Featured Artist: Charles Matz

Charles+Matz%2C+a+sophomore+photography+major%2C+owns+a+glassblowing+business+and+makes+and+sells+handcrafted+glass+marbles+and+pipes+inspired+by+cosmic+settings.
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Featured Artist: Charles Matz

Charles Matz, a sophomore photography major, owns a glassblowing business and makes and sells handcrafted glass marbles and pipes inspired by cosmic settings.

Charles Matz, a sophomore photography major, owns a glassblowing business and makes and sells handcrafted glass marbles and pipes inspired by cosmic settings.

Angela Conners

Charles Matz, a sophomore photography major, owns a glassblowing business and makes and sells handcrafted glass marbles and pipes inspired by cosmic settings.

Angela Conners

Angela Conners

Charles Matz, a sophomore photography major, owns a glassblowing business and makes and sells handcrafted glass marbles and pipes inspired by cosmic settings.

By Assistant Campus Editor

Sophomore photography major Charles Matz works out of his parents’ garage to create glass marbles, pendants and pipes to grow his blossoming glassblowing company, Matz Glass.

Drawing inspiration from astronomy, his favorite part of glassblowing goes beyond the art. Matz photographs his marbles in cosmic settings and said the universe is his muse.

Matz said glassblowing came naturally after he mastered the silversmith art form.

Although most of his customers have been his mother’s friends, Matz said he is trying to expand his clientele by advertising his work on his Instagram account @matzglass. He also launched a Facebook page April 15 and is looking for stores in Chicago to sell his work. Matz’s marbles cost $25 to $60 and glass pipes range from $15 to $150.

The Chronicle spoke with Matz about his glassblowing techniques, prices and inspiration.

THE CHRONICLE: How did you get into glassblowing?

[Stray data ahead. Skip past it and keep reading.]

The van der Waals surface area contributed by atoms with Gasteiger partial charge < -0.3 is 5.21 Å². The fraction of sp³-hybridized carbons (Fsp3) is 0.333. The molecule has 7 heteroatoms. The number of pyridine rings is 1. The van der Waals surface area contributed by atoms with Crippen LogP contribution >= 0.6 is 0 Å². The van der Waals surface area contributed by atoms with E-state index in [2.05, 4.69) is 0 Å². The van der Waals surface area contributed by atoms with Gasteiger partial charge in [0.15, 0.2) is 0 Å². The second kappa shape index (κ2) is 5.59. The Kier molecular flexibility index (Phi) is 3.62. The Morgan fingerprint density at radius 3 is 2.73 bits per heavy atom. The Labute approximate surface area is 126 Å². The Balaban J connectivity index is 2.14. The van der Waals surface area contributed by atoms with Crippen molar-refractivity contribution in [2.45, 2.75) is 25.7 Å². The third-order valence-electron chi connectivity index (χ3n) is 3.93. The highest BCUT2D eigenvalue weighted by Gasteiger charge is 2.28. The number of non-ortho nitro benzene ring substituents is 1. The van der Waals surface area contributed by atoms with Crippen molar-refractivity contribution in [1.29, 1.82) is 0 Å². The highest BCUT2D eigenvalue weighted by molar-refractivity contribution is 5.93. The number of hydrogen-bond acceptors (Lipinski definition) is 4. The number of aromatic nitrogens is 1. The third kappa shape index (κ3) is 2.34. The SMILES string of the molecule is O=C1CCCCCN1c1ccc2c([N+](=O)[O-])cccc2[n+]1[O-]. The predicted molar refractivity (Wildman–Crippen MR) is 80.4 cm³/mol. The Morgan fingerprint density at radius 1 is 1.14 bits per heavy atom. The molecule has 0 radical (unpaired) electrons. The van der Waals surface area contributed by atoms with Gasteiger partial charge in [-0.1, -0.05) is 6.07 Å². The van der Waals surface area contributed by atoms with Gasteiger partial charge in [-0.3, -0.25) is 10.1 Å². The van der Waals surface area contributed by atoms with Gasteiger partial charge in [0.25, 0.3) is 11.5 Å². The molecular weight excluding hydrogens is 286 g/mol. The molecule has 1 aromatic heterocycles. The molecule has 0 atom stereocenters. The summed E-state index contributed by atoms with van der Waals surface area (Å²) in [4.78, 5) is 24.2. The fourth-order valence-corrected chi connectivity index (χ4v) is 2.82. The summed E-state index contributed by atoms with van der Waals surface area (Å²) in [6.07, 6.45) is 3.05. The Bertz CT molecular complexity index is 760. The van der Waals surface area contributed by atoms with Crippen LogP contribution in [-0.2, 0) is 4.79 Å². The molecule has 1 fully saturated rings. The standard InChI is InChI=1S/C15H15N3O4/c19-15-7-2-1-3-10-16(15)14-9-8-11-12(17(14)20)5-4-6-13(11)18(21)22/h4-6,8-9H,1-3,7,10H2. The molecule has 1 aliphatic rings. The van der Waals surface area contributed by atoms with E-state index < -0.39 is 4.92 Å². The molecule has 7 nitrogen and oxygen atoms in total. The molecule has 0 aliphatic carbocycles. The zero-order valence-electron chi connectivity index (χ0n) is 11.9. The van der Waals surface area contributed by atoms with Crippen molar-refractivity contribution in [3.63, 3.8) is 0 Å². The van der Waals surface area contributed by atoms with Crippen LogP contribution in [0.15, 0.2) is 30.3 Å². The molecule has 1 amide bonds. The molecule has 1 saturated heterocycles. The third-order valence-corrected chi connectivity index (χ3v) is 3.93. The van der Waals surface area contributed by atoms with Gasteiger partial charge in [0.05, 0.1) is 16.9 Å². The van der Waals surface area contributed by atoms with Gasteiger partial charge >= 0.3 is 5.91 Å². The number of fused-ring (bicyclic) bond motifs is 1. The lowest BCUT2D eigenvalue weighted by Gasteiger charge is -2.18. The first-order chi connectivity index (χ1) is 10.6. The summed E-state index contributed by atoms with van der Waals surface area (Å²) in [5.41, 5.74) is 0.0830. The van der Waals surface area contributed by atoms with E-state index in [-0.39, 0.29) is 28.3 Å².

CHARLES MATZ: One time after class, I went to the park on Harrison and LaSalle where there’s a big field and it’s right next to the river. This guy drove his Chevy Malibu on the grass, which you’re not supposed to do. He was sort of sliding back and forth and he threw a pipe out the window and asked me to put weed into it. He said he would give me the pipe if I did so. Then he introduced himself as a glassblower and offered to teach me some techniques over the next couple of weeks and I did that. After two months of learning from him, I told my parents I’ve been learning and my dad said he would buy the equipment for me. I now have a shop in my parents’ garage and am slowly working to pay back the equipment. I just started making pipes that are sellable, so this summer I’ll be working to sell my stuff to nearby shops. [I’m] also using social networking like Instagram and Facebook to market my products.

CC: What equipment is required?

CM: I use a 5-foot oxygen tank, which you can get refilled at a welding supply store. You need propane and a torch. The oxygen accelerates the burning of the propane and I used bar silica glass, which is what most pipes are made out of these days. [You] also need a big blue oven called a kiln, which strengthens the glass.

CC: How do you make your unique glass products?

CM: You start with a clear tubing rod and colored glass. You take the rod and you color glass by putting various metals into it, which reflects parts of the spectrum of light back at you. To start making a pipe, you start doing line work or [use] crushed glass for a more organic look to the color, [which] you literally paint on in the flame. It requires a lot of symmetry and spinning to keep the glass from slumping. I al so make marbles, but I’ve made most of my money selling pendants to my mom’s friends from word of mouth. There’s a huge culture of glass art and pipe making and the whole culture of using pipes is growing rapidly and becoming more accepted.

CC: Do you serve a lot of stoner customers who buy pipes?

CM: I get as many middle-aged people with families who buy my work as I do college students who smoke a lot of weed. It’s really becoming a widely accepted art and it’s really not just for smoking anymore. Some people even buy $15,000 sculptural pieces that are still functional as water pipes and they don’t even use them because they keep them as art. There are some pretty popular artists like Mark Sheldon, who makes goblins the size of a 2-inch marble that will [sell for] up to $1,000.

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